FDA begins anti-smoking push to cut nicotine in cigarettes

Federal health officials are taking the first step in a sweeping anti-smoking plan to drastically cut nicotine levels in cigarettes so they aren't addictive.

FDA TO TARGET ADDICTIVE LEVELS OF NICOTINE IN CIGARETTES

The Food and Drug Administration estimates its plan, first announced last summer, could push the U.S. smoking rate to 1 percent. Currently about 15 percent of adults in the U.S. smoke. Regulators estimate about 5 million additional people would quit cigarettes within one year of the new nicotine limits.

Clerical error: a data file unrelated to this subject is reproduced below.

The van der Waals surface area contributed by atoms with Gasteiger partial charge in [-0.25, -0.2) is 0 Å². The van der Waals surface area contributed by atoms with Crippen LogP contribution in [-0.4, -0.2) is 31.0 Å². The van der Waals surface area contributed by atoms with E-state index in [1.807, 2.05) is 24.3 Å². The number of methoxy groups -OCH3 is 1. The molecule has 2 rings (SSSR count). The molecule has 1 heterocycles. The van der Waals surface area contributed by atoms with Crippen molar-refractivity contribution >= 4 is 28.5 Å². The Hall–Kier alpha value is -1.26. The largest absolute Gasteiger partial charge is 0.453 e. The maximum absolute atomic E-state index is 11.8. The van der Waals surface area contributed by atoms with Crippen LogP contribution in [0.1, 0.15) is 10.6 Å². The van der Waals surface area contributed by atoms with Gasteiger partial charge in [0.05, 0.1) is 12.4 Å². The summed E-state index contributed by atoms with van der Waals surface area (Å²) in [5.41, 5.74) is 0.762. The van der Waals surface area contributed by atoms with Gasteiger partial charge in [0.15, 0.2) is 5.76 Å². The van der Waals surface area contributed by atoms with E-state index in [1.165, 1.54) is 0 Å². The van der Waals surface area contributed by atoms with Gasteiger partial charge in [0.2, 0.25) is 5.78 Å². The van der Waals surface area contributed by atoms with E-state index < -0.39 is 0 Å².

On Wednesday, the agency published its formal notice to begin regulating nicotine in what's expected to be a multi-year process littered with potential obstacles.

IF SMOKERS GET WORK BREAKS, NON-SMOKERS WANT TIME OFF: STUDY

The FDA gained authority to regulate ingredients in cigarettes and other tobacco products in 2009. But FDA's regulatory efforts have been hampered for years by legal challenges by Big Tobacco companies.